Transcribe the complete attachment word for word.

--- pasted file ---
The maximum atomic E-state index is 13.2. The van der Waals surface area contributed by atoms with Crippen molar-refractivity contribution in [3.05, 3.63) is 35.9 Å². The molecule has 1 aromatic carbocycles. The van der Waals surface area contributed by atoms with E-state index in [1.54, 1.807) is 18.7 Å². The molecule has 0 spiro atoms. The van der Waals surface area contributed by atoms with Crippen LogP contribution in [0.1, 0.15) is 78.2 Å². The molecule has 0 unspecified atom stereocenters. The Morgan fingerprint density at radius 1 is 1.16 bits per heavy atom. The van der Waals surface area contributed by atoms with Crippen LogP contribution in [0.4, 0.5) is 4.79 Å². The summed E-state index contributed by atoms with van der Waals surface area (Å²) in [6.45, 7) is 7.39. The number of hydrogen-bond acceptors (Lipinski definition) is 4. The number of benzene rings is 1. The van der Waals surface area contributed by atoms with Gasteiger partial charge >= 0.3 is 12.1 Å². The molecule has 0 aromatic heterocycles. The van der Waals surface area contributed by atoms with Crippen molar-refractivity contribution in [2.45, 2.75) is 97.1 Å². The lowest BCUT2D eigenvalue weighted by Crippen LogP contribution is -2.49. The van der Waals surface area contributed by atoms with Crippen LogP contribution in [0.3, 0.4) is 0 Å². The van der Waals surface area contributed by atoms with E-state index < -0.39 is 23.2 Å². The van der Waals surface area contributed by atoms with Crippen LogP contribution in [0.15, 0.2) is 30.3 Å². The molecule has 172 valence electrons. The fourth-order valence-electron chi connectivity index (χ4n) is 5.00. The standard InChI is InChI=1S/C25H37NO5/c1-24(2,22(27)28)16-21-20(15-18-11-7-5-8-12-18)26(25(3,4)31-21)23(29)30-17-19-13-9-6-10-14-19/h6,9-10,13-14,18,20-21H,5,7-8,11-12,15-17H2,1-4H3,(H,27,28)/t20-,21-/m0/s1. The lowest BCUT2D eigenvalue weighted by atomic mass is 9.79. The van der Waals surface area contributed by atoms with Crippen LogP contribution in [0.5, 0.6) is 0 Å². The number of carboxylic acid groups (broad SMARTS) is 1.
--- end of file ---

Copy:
The maximum atomic E-state index is 13.2. The van der Waals surface area contributed by atoms with Crippen molar-refractivity contribution in [3.05, 3.63) is 35.9 Å². The molecule has 1 aromatic carbocycles. The van der Waals surface area contributed by atoms with E-state index in [1.54, 1.807) is 18.7 Å². The molecule has 0 spiro atoms. The van der Waals surface area contributed by atoms with Crippen LogP contribution in [0.1, 0.15) is 78.2 Å². The molecule has 0 unspecified atom stereocenters. The Morgan fingerprint density at radius 1 is 1.16 bits per heavy atom. The van der Waals surface area contributed by atoms with Crippen LogP contribution in [0.4, 0.5) is 4.79 Å². The summed E-state index contributed by atoms with van der Waals surface area (Å²) in [6.45, 7) is 7.39. The number of hydrogen-bond acceptors (Lipinski definition) is 4. The number of benzene rings is 1. The van der Waals surface area contributed by atoms with Gasteiger partial charge >= 0.3 is 12.1 Å². The molecule has 0 aromatic heterocycles. The van der Waals surface area contributed by atoms with Crippen molar-refractivity contribution in [2.45, 2.75) is 97.1 Å². The lowest BCUT2D eigenvalue weighted by Crippen LogP contribution is -2.49. The van der Waals surface area contributed by atoms with Crippen LogP contribution in [0.3, 0.4) is 0 Å². The van der Waals surface area contributed by atoms with E-state index < -0.39 is 23.2 Å². The van der Waals surface area contributed by atoms with Crippen LogP contribution in [0.15, 0.2) is 30.3 Å². The molecule has 172 valence electrons. The fourth-order valence-electron chi connectivity index (χ4n) is 5.00. The standard InChI is InChI=1S/C25H37NO5/c1-24(2,22(27)28)16-21-20(15-18-11-7-5-8-12-18)26(25(3,4)31-21)23(29)30-17-19-13-9-6-10-14-19/h6,9-10,13-14,18,20-21H,5,7-8,11-12,15-17H2,1-4H3,(H,27,28)/t20-,21-/m0/s1. The lowest BCUT2D eigenvalue weighted by atomic mass is 9.79. The van der Waals surface area contributed by atoms with Crippen LogP contribution in [0.5, 0.6) is 0 Å². The number of carboxylic acid groups (broad SMARTS) is 1.